Processing 16S Sequences with QIIME2 and DADA2

This tutorial begins with sequence files that have already been trimmed of artifacts and primers and split into paired forward and reverse reads. In many cases the sequencing facility will provide data meeting these requirements.

QIIME2 is readily installed using a conda environment. See my tutorial for how to create virtual environments and the QIIME2 page for how to install the latest QIIME2 version in its own envirionment.

When using QIIME2, the first step is to import the sequence data using a manifest file. This is a tab-delimited file beginning with a header followed by lines for each sample. The header must be exactly as in the example below. The subsequent lines include the sample name in column 1, the full path to the forward read in column 2, and the full path to the corresponding reverse read in column 3.  I create the manifest file by first listing the forward reads to a text file, opening that file in Excel, and then adding the rest of the information by copying, pasting, and replacing as required.  In this example I have named the manifest file manifest_file.tsv. The line endings must be compatible with the computer running QIIME2. If necessary, they can be changed with Notepad++.

Example manifest file:

sample-id forward-absolute-filepath reverse-absolute-filepath
EG10D100R2 /mnt/home/plate_1/EG10D100R2_16S_R1.fastq /mnt/home/plate_1/EG10D100R2_16S_R2.fastq
EG10D100R3 /mnt/home/plate_1/EG10D100R3_16S_R1.fastq /mnt/home/plate_1/EG10D100R3_16S_R2.fastq
EG10D25R1 /mnt/home/plate_1/EG10D25R1_16S_R1.fastq /mnt/home/plate_1/EG10D25R1_16S_R2.fastq

The QIIME2 command for importing the files is:

qiime tools import \
--type 'SampleData[PairedEndSequencesWithQuality]' \
--input-path manifest_file.tsv \
--output-path paired-end-demux.qza \
--input-format PairedEndFastqManifestPhred33V2

All of the sequence data is stored compressed in the file paired-end-demux.qza. If you wish, you may create a visualization file from it with the following command:

qiime demux summarize \
--i-data paired-end-demux.qza \
--o-visualization demux.qzv

To view the contents of demux.qzv, open in your browser and drag demux.qzv into the box at the top of the page. You can then view the number of sequences per sample file and an interactive quality plot which may be of aid in deciding the truncation length parameters for the next step.

The next step is to run the DADA2 plug-in. It takes paired-end-demux.qza as input and requires two parameters, trunc-len-f and trunc-len-r. The idea is to optimize merging of the forward and reverse reads by removing as much of the lower quality portions of the reads as possible and still leave enough overlap. Doing this by inspection of the quality plots is subjective, and so I use Zymo Research’s program FIGARO to find the parameters for me. See my tutorial on FIGARO for how to install and run Figaro.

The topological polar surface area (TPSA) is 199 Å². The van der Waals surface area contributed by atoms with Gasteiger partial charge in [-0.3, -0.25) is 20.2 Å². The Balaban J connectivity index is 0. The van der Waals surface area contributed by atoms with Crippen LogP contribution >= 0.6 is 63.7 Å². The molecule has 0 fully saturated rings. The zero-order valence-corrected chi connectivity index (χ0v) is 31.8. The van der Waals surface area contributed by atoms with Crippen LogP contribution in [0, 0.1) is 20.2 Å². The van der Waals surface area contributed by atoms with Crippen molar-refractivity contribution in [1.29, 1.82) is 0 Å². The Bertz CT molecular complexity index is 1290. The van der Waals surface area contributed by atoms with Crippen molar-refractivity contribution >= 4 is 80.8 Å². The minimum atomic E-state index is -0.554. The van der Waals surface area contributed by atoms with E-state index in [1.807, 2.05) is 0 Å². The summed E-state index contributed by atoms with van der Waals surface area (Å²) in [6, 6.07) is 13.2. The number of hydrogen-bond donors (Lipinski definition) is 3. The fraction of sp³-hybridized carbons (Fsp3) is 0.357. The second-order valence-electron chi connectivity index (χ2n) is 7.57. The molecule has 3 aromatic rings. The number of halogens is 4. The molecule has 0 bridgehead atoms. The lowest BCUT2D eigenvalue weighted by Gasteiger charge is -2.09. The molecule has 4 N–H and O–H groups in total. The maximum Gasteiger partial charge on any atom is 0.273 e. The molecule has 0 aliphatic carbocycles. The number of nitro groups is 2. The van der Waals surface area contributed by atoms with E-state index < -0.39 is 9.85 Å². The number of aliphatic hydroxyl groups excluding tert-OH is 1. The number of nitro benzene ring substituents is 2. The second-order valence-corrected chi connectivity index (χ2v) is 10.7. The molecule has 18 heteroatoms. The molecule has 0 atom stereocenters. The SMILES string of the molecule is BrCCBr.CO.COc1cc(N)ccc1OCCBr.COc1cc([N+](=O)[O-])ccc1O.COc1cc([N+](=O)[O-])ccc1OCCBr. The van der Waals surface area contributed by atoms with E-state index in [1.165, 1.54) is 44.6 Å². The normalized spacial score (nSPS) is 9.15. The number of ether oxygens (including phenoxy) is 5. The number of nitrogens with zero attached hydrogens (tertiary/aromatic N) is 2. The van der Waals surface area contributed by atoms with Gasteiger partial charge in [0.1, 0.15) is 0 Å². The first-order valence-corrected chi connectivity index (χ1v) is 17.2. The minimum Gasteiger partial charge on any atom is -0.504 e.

qiime dada2 denoise-paired \
--i-demultiplexed-seqs paired-end-demux.qza \
--p-trunc-len-f 187 \
--p-trunc-len-r 105 \
--o-table table.qza \
--o-representative-sequences rep-seqs.qza \
--o-denoising-stats denoising-stats.qza

The output of the DADA2 plug-in includes the ASV table, the representative sequences, and some statistics on the procedure, all in compressed format.

The next step is to align the representative sequences and construct a phylogenetic tree from the alignment. This is accomplished with the following command:

qiime phylogeny align-to-tree-mafft-fasttree \
--i-sequences rep-seqs.qza \
--o-alignment aligned-rep-seqs.qza \
--o-masked-alignment masked-aligned-rep-seqs.qza \
--o-tree unrooted-tree.qza \
--o-rooted-tree rooted-tree.qza

QIIME 2 includes commands for analyzing the results, but I prefer to do my analyses in R, and to keep all of my experimental data together in an experiment level phyloseq object. The following script exports the ASV table, representative sequences, and tree file to the sub-directory phyloseq in formats that are easily read into R.

# Export OTU table
mkdir phyloseq
qiime tools export \
--input-path table.qza \
--output-path phyloseq

# Convert biom format to tsv format
biom convert \
-i phyloseq/feature-table.biom \
-o phyloseq/otu_table.tsv \
cd phyloseq
sed -i '1d' otu_table.tsv
sed -i 's/#OTU ID//' otu_table.tsv
cd ../

# Export representative sequences
qiime tools export \
--input-path rep-seqs.qza \
--output-path phyloseq

# Export tree files
qiime tools export \
--input-path unrooted-tree.qza \
--output-path phyloseq
cd phyloseq
mv tree.nwk unrooted_tree.nwk
cd ../

qiime tools export \
--input-path rooted-tree.qza \
--output-path phyloseq
cd phyloseq
mv tree.nwk rooted_tree.nwk

I classify the representative sequences with the RDP classifier using the following command. If you choose this method, you will likely have to edit the path to RDPTools according to your own installation.

java -Xmx4g -jar /mnt/research/rdp/public/RDPTools/classifier.jar classify -c 0.5 -f fixrank -g 16srrna -o classification_table.tsv dna-sequences.fasta

See my blog  for how to import these files into R and phyloseq.